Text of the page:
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Bringing New Perspectives to Accounting Careers

Trinity College’s intense Postgraduate Diploma in Accounting can fast-track students towards a career in accounting.

Barry McCall, Accountancy Ireland

February 2018

Now in its second year, Trinity College Dublin’s Postgraduate Diploma in Accounting is specifically designed for non-accounting graduates. This full-time eight-month conversion programme fast tracks students towards a career in accounting and focuses on financial accounting, management accounting, corporate finance, audit, taxation and related areas. The programme is fully accredited by Chartered Accountants Ireland and offers exemption from the CAP 1 exams, enabling graduates to proceed directly to CAP 2.

“The ethos of the programme is to give students with non-accounting undergraduate degrees the skills either to pursue a wide range of employment opportunities or go on to further studies in professional accounting,” says Neil Dunne, Programme Director for the Postgraduate Diploma in Accounting (pictured). “It is a Level 9 qualification on the National Framework of
Qualifications, the same as a Masters. It is Trinity’s first accounting programme and is a response to demand from a number of sources.” This demand arose in particular from professional accounting bodies such as Chartered Accountants Ireland.

“We were often asked why Trinity didn’t have a postgraduate award in accounting,” Dunne adds. “We also had demand from Trinity students who said they would be interested in pursuing a postgraduate programme in accounting here if it existed. We track these things and Trinity graduates have always tended to do well in the Chartered Accountants Ireland exams, so it was a natural development for us to respond to this demand.”

Students on the programme are required to have at least a 2.1 or better honours degree in a non-accounting area. The programme is made up of 12 taught modules with students assessed through a mixture of written exams and continuous assessment. Unlike some other postgraduate programmes, a dissertation is not required.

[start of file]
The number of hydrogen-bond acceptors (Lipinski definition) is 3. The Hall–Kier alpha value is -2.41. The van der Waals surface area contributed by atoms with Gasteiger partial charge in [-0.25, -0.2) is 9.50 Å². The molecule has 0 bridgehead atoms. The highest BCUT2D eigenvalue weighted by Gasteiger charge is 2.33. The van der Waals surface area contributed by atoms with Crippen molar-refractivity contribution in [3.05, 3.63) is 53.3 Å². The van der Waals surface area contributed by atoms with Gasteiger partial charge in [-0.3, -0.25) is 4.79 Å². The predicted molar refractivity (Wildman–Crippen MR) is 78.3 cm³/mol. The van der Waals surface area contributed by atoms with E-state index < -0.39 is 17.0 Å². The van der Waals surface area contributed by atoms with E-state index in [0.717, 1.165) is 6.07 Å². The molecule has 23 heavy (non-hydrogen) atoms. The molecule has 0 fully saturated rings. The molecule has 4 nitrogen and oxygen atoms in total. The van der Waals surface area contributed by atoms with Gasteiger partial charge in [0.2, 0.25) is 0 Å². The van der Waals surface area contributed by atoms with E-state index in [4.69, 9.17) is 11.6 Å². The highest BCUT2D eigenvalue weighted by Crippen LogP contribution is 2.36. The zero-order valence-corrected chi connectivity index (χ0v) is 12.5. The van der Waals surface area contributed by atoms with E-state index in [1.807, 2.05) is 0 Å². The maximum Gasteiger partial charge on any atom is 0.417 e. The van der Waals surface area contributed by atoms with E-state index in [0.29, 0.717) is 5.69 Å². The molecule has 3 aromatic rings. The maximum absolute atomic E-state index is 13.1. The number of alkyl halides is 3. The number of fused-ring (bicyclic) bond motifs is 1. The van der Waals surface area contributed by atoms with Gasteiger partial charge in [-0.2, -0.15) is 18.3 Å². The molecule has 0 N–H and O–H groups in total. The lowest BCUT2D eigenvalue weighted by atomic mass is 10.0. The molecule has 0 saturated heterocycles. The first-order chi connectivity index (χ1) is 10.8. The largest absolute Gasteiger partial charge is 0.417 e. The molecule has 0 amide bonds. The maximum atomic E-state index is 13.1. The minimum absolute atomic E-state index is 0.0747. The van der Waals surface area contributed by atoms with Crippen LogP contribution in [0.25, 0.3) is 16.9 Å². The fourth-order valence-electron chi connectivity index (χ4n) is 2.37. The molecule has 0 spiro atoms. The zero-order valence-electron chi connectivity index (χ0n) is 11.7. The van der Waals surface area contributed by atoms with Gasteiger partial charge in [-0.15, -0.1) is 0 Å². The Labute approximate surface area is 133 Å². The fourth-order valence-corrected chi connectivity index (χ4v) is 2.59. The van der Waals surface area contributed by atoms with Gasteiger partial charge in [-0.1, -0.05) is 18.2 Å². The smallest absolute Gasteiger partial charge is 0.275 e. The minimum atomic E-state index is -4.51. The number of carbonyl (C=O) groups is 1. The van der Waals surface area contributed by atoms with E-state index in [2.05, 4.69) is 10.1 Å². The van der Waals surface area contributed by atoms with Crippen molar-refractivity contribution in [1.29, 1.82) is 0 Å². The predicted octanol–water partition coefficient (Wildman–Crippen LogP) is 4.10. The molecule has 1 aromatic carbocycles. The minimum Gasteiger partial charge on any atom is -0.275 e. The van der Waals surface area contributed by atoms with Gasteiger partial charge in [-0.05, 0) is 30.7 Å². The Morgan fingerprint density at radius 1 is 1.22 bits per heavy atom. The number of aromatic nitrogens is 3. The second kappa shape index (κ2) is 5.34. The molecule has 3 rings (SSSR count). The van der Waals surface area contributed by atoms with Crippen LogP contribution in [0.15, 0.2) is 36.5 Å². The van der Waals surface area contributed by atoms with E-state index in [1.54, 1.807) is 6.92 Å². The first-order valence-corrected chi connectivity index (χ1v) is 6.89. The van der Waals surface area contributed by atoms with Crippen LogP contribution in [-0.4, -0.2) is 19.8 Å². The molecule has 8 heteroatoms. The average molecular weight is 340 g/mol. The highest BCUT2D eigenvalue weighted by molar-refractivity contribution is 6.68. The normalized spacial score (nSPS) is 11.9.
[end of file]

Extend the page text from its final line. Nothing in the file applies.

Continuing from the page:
“Students learn all the fundamentals of accounting during the eight-month programme”, Dunne adds.

“They learn everything they need to set them up in a career in accounting. Many of the modules are taught by practitioners who help the students gain the commercial know-how and business acumen that employers are looking for. We emphasise that link between academic learning and practical application.” That practical focus is a key feature of the programme. “All faculty members are qualified accountants, with the exception of our law lecturer who is a practising barrister,” Dunne adds.

“It’s all about connections with the profession. Partners from leading firms come in and give guest lectures and a number of firms also offer internships and prizes to leading students. The programme is very attuned to the profession and its requirements.”

Students from a vast range of subject areas have been attracted to the programme. “Students come from all sorts of areas – science, law, literature, even music. This gives the programme an energy all of its own. When you have students coming from these different disciplines and different geographical locations as well, it creates a special dynamic.